U.S. Department of Energy Office of Biological and Environmental Research

BER Research Highlights


Bionformatics Helps Identify Genes Associated with Plant Cell Wall Traits
Published: June 21, 2010
Posted: July 28, 2010

The completion of the whole genome sequence of poplar (Populus) has made possible the use of bioinformatics and evolutionary methods to identify new candidate genes associated with plant cell wall traits. Researchers at DOE's BioEnergy Science Center at the Oak Ridge National Laboratory have used information on the poplar genome structure and its duplication, quantitative trait locus mapping, and analysis of publicly available microarray data to reduce the thousands of poplar genes that could contribute to cell wall traits down to 15-20 candidate genes. These genes are now being tested experimentally to identify their functions. This research highlights how bioinformatics can help focus research in the most promising directions potentially reducing time consuming experimental methods for correlating genes with phenotype. The results will facilitate research to enhance plant biomass properties for more efficient conversion into biofuels.

Reference: P. Ranjan, et al., "Bioinformatics-Based Identification of Candidate Genes from QTLs Associated with Cell Wall Traits in Populus," Bioenergy Research, June 2010, Vol. 3 pg. 172-182.

Contact: Susan Gregurick, SC-23.2, (301) 903-7672
Topic Areas:

  • Research Area: Genomic Analysis and Systems Biology
  • Research Area: Plant Systems and Feedstocks, Plant-Microbe Interactions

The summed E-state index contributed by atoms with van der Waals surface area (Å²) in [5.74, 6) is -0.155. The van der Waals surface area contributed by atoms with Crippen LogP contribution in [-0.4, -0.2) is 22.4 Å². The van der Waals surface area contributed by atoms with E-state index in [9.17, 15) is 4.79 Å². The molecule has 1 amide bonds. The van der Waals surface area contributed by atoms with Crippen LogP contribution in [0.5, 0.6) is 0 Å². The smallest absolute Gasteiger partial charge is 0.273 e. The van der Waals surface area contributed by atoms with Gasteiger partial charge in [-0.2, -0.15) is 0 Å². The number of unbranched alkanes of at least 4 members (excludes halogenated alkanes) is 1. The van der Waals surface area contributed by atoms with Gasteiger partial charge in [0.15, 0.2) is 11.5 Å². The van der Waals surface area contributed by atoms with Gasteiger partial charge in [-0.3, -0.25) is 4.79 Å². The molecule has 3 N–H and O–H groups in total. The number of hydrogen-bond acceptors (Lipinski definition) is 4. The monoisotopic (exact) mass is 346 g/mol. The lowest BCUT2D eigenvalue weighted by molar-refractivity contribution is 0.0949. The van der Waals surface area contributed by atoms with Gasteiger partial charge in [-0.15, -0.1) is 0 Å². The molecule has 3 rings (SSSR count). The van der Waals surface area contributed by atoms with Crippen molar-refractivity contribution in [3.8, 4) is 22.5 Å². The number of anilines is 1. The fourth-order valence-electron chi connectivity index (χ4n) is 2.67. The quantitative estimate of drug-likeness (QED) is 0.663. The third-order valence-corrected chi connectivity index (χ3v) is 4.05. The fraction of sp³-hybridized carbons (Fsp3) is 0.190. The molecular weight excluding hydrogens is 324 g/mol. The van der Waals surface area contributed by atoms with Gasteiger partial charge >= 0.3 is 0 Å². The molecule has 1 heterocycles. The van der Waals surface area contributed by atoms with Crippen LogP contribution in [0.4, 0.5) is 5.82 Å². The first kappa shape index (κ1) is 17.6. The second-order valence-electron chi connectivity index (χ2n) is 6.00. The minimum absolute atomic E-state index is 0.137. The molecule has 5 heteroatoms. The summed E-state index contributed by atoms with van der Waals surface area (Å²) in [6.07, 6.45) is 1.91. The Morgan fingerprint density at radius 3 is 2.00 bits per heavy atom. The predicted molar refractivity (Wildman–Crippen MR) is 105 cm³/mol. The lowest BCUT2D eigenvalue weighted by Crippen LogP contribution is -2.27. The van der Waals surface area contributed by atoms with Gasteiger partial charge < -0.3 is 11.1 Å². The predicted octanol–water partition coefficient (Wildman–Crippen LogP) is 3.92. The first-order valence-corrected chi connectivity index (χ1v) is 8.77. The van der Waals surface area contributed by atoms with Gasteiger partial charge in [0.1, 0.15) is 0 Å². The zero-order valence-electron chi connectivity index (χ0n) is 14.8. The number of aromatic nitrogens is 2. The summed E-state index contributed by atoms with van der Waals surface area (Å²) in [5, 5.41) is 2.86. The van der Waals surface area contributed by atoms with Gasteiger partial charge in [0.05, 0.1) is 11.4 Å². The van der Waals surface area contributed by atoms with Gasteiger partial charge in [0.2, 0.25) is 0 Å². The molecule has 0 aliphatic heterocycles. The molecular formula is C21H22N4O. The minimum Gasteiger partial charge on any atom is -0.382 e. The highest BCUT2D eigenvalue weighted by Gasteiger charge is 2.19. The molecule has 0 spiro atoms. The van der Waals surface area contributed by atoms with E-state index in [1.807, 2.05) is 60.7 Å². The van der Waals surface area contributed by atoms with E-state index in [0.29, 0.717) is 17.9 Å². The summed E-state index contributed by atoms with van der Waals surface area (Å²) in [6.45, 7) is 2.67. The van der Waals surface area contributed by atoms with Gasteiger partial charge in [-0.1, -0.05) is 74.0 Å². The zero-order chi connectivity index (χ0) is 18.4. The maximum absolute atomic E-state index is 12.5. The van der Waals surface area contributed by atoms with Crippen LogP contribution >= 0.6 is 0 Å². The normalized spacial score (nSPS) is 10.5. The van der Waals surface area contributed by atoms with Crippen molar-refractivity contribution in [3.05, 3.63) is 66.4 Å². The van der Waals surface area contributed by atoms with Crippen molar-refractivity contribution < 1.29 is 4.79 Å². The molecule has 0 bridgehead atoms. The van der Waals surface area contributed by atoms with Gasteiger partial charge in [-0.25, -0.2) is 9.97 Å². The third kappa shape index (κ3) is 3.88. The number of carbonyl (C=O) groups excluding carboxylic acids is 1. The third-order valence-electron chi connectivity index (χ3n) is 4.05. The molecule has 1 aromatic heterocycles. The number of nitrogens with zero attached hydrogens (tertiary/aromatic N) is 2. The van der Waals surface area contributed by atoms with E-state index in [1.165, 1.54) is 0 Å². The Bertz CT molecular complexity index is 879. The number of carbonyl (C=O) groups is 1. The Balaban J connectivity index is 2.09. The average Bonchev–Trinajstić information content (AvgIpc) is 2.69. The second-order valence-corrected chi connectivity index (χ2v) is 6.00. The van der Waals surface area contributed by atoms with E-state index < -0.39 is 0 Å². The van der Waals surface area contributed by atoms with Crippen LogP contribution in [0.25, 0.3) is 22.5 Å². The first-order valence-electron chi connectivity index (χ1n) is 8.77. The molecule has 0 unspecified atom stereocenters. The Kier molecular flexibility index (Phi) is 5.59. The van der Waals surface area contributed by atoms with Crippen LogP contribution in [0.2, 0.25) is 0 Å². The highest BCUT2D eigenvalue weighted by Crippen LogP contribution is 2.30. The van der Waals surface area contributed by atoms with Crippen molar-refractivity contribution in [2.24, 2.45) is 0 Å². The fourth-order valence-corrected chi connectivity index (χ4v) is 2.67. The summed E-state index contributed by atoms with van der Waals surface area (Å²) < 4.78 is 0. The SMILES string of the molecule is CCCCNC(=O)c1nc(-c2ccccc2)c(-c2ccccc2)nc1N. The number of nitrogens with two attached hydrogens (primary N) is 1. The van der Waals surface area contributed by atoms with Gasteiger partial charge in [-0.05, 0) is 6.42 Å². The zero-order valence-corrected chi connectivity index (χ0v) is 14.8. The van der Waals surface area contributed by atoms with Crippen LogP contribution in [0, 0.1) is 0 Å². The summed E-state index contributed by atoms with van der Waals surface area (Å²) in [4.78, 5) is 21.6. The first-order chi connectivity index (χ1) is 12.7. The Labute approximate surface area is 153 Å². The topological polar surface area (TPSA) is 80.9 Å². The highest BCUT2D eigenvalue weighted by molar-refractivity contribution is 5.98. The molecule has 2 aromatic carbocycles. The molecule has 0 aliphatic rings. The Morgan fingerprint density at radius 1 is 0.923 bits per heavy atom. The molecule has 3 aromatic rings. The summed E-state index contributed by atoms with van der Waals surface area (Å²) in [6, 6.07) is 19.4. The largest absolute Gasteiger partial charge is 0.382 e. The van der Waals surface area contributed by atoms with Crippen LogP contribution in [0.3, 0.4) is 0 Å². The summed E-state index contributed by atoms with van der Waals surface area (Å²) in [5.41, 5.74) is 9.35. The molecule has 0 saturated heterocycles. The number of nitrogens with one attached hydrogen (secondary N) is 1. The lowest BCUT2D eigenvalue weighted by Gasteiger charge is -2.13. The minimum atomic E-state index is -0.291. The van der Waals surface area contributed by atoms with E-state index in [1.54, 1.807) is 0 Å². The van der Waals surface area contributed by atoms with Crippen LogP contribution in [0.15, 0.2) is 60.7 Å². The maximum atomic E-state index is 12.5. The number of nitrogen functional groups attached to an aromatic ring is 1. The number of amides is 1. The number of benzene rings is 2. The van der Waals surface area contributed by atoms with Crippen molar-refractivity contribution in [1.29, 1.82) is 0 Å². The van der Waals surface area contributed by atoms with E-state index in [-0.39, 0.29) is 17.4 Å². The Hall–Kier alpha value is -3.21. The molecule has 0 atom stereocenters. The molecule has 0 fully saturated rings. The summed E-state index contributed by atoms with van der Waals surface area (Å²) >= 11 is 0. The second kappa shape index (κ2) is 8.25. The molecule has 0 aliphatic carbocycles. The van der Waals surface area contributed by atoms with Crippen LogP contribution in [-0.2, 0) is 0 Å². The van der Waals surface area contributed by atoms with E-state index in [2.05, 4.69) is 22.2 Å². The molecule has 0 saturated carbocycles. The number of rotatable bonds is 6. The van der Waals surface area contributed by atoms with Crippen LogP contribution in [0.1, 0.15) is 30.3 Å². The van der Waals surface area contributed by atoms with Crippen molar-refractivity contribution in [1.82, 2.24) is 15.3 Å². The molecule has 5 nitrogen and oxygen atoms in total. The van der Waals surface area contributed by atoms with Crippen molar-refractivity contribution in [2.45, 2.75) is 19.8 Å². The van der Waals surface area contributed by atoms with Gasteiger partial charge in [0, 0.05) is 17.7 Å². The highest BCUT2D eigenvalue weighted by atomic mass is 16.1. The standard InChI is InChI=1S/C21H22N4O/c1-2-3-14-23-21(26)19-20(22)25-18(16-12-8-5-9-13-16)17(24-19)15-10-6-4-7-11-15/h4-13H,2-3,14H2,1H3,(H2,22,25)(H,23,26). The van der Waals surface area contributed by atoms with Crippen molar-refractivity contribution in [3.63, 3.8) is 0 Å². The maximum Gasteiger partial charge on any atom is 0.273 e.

• Research Area: Sustainable Biofuels and Bioproducts
  • Research Area: DOE Bioenergy Research Centers (BRC)
  • Research Area: Computational Biology, Bioinformatics, Modeling

Division: SC-23.2 Biological Systems Science Division, BER

 

BER supports basic research and scientific user facilities to advance DOE missions in energy and environment. More about BER

Recent Highlights

Aug 24, 2019
New Approach for Studying How Microbes Influence Their Environment
A diverse group of scientists suggests a common framework and targeting of known microbial processes [more...]

Aug 08, 2019
Nutrient-Hungry Peatland Microbes Reduce Carbon Loss Under Warmer Conditions
Enzyme production in peatlands reduces carbon lost to respiration under future high temperatures. [more...]

Aug 05, 2019
Amazon Forest Response to CO2 Fertilization Dependent on Plant Phosphorus Acquisition
AmazonFACE Model Intercomparison. The Science Plant growth is dependent on the availabi [more...]

Jul 29, 2019
A Slippery Slope: Soil Carbon Destabilization
Carbon gain or loss depends on the balance between competing biological, chemical, and physical reac [more...]

Jul 15, 2019
Field Evaluation of Gas Analyzers for Measuring Ecosystem Fluxes
How gas analyzer type and correction method impact measured fluxes. The Science A side- [more...]

List all highlights (possible long download time)